An engineer from Kickstart International breaks down the company's 3D-printed hip pumps.
My name is Fred Obudho. I grew up in Kenya, on the outskirts of Nairobi, in a one-room house with my 12 brothers and sisters. When my parents and younger siblings moved to become farmers on the shores of Lake Victoria, I stayed behind to start my own family.
The majority of people in sub-Saharan Africa rely on subsistence farming for food. With primitive tools, it’s hard labor. My parents were irrigating their farmland with a bucket of water.
I earned a degree in mechanical engineering from the Technical University of Mombasa. After graduating, I went to work for a steel kitchenware company, focused on how I could help my family across the country.
A few years later, I learned about a job opening at KickStart International, which makes small irrigation pumps for local peasant farmers. It was an opportunity to work on a product that could help families like mine.
KickStart’s co-founders, Martin Fisher and Nick Moon, came to the organization after years of working in more traditional aid organizations, determined not to fall victim to the same mistakes they had repeatedly seen. Early on, they decided to take a market-based approach, understanding human psychology that people more often value things they work and pay for than things that they are given for free. They also knew that farmers would invest months of wages to increase their crop yields and profits many times over.
The key to a sustainable, market-based approach is to know your customer—their financial capacity, their penchant for risk, their dreams for their children. As KickStart employees, we are able to act as that bridge between the organization and our customers. KickStart also employs a user-centered design approach, sourcing extensive feedback through our hundreds of salespeople across the continent.
A prime example of KickStart’s user-centered approach is the evolution from the traditional foot-powered pump to our popular hip-enabled pump. The original foot-powered pumps enabled users to leverage their leg power; however, the design required standing on knee-high treadles to pump, which went against the local cultural norms for women. So, we completely redesigned the pumps, lowering the treadles to make them more female-friendly. The process also yielded a completely new type of pump, powered by leaning in with hips, rather than peddling with legs.
The hip pump turned out to be an even lower-cost solution, while also enabling women to pump water standing at ground level and safeguarding their cultural integrity. It can extract water below ground and irrigates a good amount of land.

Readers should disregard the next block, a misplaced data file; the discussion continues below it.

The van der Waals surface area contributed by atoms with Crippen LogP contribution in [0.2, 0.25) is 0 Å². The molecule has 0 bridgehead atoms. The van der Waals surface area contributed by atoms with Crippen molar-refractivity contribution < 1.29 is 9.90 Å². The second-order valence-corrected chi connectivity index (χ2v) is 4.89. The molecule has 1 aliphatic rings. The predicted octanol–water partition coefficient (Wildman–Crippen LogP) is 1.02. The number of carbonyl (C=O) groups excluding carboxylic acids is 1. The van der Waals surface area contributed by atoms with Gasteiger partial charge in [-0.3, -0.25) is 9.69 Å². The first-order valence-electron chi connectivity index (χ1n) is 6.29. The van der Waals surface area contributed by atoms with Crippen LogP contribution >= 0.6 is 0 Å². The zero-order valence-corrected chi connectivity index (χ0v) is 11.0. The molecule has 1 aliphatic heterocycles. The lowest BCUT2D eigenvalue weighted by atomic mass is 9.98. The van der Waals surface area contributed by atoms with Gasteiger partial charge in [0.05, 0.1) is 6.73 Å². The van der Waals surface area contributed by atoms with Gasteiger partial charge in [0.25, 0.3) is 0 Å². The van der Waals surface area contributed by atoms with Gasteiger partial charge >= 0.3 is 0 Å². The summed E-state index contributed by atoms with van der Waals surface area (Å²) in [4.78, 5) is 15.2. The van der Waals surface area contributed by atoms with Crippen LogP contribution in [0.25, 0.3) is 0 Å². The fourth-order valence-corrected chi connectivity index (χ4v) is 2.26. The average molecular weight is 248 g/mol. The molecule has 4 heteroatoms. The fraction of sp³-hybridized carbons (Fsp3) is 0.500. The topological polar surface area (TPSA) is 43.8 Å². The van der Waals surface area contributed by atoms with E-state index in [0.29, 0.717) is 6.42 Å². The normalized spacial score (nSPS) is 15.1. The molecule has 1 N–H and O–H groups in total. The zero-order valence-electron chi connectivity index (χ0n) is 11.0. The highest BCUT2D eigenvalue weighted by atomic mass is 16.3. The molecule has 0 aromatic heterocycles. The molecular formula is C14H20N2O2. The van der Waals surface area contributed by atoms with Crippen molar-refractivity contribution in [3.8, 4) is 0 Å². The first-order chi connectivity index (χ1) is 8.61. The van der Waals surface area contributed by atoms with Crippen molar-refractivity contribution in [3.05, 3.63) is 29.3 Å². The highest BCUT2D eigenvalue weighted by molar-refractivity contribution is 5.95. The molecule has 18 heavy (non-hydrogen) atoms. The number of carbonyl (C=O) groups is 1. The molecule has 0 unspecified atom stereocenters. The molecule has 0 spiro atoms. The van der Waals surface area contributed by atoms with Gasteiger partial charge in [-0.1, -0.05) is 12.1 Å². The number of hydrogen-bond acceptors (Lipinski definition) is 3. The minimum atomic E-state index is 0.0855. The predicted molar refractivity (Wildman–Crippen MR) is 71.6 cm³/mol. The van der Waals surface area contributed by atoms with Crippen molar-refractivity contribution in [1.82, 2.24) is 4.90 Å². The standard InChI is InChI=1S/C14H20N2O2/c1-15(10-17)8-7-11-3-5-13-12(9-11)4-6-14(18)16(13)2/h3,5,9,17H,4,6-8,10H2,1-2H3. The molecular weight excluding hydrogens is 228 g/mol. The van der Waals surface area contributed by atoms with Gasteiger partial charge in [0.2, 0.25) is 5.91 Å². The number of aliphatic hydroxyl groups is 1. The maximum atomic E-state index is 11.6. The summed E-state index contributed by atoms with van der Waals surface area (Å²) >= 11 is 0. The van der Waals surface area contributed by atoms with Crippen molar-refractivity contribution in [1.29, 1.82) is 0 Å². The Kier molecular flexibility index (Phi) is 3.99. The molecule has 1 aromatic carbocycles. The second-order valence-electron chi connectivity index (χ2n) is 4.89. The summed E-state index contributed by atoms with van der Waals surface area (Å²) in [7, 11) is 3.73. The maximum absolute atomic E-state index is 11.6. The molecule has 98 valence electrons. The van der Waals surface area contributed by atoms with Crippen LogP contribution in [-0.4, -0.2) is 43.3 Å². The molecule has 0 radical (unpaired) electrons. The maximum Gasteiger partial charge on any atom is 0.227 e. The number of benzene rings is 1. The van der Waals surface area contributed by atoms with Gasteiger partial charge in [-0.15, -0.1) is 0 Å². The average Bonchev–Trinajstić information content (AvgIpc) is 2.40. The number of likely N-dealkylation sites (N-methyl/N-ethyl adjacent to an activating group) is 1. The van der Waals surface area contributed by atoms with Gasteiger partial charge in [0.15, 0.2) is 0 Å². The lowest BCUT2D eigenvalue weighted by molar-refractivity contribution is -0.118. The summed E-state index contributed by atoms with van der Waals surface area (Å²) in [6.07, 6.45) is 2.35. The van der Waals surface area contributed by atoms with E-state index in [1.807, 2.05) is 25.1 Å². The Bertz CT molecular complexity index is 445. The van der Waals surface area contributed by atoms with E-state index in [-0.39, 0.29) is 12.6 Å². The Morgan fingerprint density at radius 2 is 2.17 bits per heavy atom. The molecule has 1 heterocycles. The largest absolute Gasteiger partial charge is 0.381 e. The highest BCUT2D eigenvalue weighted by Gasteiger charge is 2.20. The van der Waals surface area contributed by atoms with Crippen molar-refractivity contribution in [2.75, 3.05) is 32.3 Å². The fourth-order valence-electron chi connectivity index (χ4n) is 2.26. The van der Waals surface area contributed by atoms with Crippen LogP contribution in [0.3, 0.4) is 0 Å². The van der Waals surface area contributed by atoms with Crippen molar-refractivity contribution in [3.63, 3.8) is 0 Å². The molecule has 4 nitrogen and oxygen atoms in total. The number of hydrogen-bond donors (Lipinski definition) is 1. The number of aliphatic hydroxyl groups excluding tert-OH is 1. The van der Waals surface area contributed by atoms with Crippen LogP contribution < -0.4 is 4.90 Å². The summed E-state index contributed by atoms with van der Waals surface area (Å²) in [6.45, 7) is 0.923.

Over the past six years, we’ve sold more than 40,000 hip pumps. Since 1998, around 155,000 new businesses have been started using KickStart tools. KickStart estimates that these businesses generate more than $US 130 million in new profits and wages annually, and have created 70,000 paying jobs—lifting over three-quarters of a million people out of poverty.
But our continued challenge is improving our pumps. Due to rudimentary technology in our design workshop, a single piece of a pump might take weeks or months to prototype. Myself and three other KickStart engineers traveled from Nairobi to San Francisco earlier this year to learn about processes and technologies we never dreamed existed.
Outfitted with laptops, a software suite, and American delicacies, my team received training on software to model new and improved parts for the next generation of pumps.
Just a few days into our first week, we watched a 3D printer meticulously plot out a set of parts that would have taken weeks, if not months, to prototype. By the end, we had prototyped parts for several next-generation pumps, which we plan to pilot and, after extensive testing, bring to market.
I now lead a team of 10 and the real power of KickStart isn’t our pump, that miraculous moment when water flows through for the first time, or the livelihood we can create. Instead, for me, a father of four, it’s about what our pumps enable. They put money in the pockets of parents to send their children to school.
Through my own experience, I see education as the way to lift Africans out of poverty. I think often of the sacrifices of my father, who worked as a gas attendant in a fuel station to send a great number of my siblings to university. When my family turned to farming, however, I became acutely aware how they struggled to generate school fees.
Education has always been my top priority for my children. I’m proud beyond measure that my eldest son will be heading off to university next year, and I feel no small amount pride knowing that countless other people will do the same, thanks to the tools that my team at KickStart creates.
Fred Obudho is an engineer with KickStart International, a grantee of the Autodesk Foundation.